- "Parramatta". Parramatta Chamber of Commerce. 2014. Archived from the original on 6 August 2014. Retrieved 13 July 2014.
- "Home – WSROC Region". Profile.id.com.au. Retrieved 10 January 2019.
- McClymont, John; Kass, Terry (2010). "Old Toongabbie and Toongabbie". Dictionary of Sydney. Dictionary of Sydney Trust. Retrieved 30 July 2019.
- "Water theme park planned for Sydney". ABC News. 11 September 2010. Retrieved 11 September 2010.
- "Auburn Botanical Gardens". chah.gov.au. Archived from the original on 6 October 2009. Retrieved 4 October 2009.
- "Nature reserves: Central Gardens". Your facilities. Holroyd City Council. Retrieved 19 September 2014.
- "Visitor Information – How to Get Here". Sydney Motorsport Park. Archived from the original on 10 April 2013. Retrieved 21 February 2013.
- "Boothtown Aqueduct Aqueduct Valve House No 1 & 2". New South Wales State Heritage Register. Office of Environment and Heritage. Retrieved 27 March 2018.
- O'Maley, Christine (23 November 2009). "Featherdale beats Opera House to claim major tourism award". Blacktown Advocate. Retrieved 18 March 2012.
- "Westfield Has 44 Shopping Centres Across Every Major Metropolitan Market". Westfield Group. Archived from the original on 12 September 2009.
- Chalmers, Emma; Martin, Saray (1 August 2010). "World Heritage Committee approves Australian Convict Sites as places of importance". The Courier–Mail. Australia. Retrieved 17 April 2018.
- Energy, Department of the Environment and (17 April 2018). "National Heritage Places – Old Government House and Government Domain, Parramatta". www.environment.gov.au.
- Jones, I., and Verdel, C. (2015). Basalt distribution and volume estimates of Cenozoic volcanism in the Bowen Basin region of eastern Australia: Implications for a waning mantle plume. Australian Journal of Earth Sciences, 62(2), 255–263.
- Prospect Hill | NSW Environment & Heritage
- Degotardi, Peter (1 February 2004). The Month in Review (PDF) (Report). Herron Todd White Property Advisors. Archived from the original (PDF) on 20 August 2006.
- "Bankstown Reservoir (Elevated)". New South Wales State Heritage Register. Office of Environment and Heritage. Retrieved 27 March 2018.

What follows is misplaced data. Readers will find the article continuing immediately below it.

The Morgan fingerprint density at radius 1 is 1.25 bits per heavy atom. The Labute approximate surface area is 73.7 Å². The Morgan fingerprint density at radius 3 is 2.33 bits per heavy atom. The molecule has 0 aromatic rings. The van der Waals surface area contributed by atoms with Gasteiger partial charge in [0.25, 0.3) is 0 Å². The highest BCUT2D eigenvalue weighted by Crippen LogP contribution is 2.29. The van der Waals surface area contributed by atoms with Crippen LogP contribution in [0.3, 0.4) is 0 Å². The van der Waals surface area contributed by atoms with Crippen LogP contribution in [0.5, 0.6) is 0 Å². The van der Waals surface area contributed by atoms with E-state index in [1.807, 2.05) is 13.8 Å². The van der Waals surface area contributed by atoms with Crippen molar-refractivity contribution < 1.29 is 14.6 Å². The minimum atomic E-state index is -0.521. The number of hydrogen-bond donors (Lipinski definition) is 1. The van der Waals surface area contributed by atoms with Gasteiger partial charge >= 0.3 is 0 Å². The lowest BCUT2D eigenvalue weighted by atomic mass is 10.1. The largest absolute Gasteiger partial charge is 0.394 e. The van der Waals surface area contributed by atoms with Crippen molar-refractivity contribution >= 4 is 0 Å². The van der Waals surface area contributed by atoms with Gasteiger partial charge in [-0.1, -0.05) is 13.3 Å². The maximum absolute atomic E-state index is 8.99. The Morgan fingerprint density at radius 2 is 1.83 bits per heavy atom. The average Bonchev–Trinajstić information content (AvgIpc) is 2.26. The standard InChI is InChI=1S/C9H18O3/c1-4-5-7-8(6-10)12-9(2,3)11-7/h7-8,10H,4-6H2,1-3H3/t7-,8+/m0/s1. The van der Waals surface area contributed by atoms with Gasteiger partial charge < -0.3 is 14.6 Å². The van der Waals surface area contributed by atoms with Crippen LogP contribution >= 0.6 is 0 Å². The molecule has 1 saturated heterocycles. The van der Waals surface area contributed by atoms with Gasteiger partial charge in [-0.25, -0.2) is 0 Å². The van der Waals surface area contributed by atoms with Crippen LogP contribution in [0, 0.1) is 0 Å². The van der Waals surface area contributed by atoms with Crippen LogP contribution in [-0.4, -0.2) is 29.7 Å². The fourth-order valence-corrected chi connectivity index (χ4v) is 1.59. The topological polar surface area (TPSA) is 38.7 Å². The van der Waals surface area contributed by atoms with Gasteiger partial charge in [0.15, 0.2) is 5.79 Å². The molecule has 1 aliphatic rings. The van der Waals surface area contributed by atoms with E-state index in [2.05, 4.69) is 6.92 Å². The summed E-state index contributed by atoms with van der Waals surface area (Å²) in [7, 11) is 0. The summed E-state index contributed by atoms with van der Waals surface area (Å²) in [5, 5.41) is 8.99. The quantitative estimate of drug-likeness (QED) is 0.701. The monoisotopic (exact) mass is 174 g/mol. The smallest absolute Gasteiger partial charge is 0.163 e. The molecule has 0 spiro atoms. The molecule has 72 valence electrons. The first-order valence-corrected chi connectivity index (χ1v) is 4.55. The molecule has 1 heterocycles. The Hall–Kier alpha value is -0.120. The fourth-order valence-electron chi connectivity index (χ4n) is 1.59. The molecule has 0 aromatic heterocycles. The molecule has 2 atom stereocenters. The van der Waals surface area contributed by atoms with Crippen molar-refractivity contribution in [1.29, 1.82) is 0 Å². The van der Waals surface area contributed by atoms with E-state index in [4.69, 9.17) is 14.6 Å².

- Boulous, Chris (20 April 2018). "Nothing Bland about our Oak tree". Fairfield City Champion. FAIRFAX REGIONAL MEDIA. Retrieved 29 August 2018.
- "Sydney - The Skyscraper Center". www.skyscrapercenter.com. Retrieved 16 July 2020.
- "Australia's World Heritage List". Department of the Environment. 2014. Retrieved 19 July 2014.
- "Australia's National Heritage List". Department of the Environment. 2014. Retrieved 19 July 2014.
- "Australian Heritage Database". Department of the Environment. 2014. Retrieved 19 July 2014.
- "Macquarie Lighthouse". Department of the Environment. 2014. Retrieved 20 July 2014.
- "Macquarie Lightstation". Sydney Harbour Federation Trust. 2001. Archived from the original on 9 February 2006. Retrieved 20 July 2014.
- "Hyde Park Barracks". Department of the Environment. 2014. Retrieved 20 July 2014.
- Judd, Stephen; Cable, Kenneth (2000). Sydney Anglicans – a history of the diocese. p. 12.
- "Chronology of styles in Australian architecture". Sydney Architecture. 2014. Archived from the original on 8 September 2014. Retrieved 19 July 2014.
- "Government House". Department of Premier and Cabinet. 2014. Retrieved 20 July 2014.
- "Changes not music to purists' ears". The Sydney Morning Herald. 8 September 2008. Retrieved 14 November 2016.
- "Kirribilli House". Department of the Environment. 2014. Retrieved 20 July 2014.
- "A short history of the Australian Museum". Australian Museum. 2014. Retrieved 20 July 2014.
- "General Post Office". Department of the Environment. 2014. Retrieved 20 July 2014.
- "Sydney Customs House". Department of the Environment. 2014. Retrieved 20 July 2014.
- "Construction of Sydney Town Hall". Sydney Town Hall. 2014. Retrieved 20 July 2014.
- "Features of Sydney Town Hall". Sydney Town Hall. 2014. Retrieved 20 July 2014.
- Freyne, Catherine (2010). "Sydney Technical College". Dictionary of Sydney. Retrieved 10 August 2014.
- "History of Queen Victoria Building". Queen Victoria Building. 2014. Retrieved 20 July 2014.
- Ellmoos, Laila (2008). "Queen Victoria Building". Dictionary of Sydney. Retrieved 9 August 2014.
- "Commercial Travellers Club". Sydney Architecture Images. Archived from the original on 23 October 2016. Retrieved 14 December 2018.
- McGillick, Paul; Bingham-Hall, Patrick (2005). Sydney architecture. p. 14 to 15.
- "Sydney Harbour Bridge". Department of the Environment. 2014. Retrieved 20 July 2014.
- "Sydney Opera House". Department of the Environment. 2014. Retrieved 20 July 2014.
- "Citigroup Centre". Emporis. 2014. Retrieved 20 July 2014.
- "Aurora Place". Emporis. 2014. Retrieved 20 July 2014.
- "Chifley Tower". Emporis. 2014. Retrieved 20 July 2014.
- Ellmoos, Laila (2008). "Chifley Tower". Dictionary of Sydney. Retrieved 8 August 2014.
- "Reserve Bank". Department of the Environment. 2014. Retrieved 20 July 2014.
- "Deutsche Bank Place". Emporis. 2014. Retrieved 20 July 2004.
- "MLC Centre". Emporis. 2014. Retrieved 20 July 2014.
- "Castlereagh Centre". Emporis. 2014. Retrieved 20 July 2014.
- Dunn, Mark (2008). "Centrepoint Tower". Dictionary of Sydney. Retrieved 8 August 2014.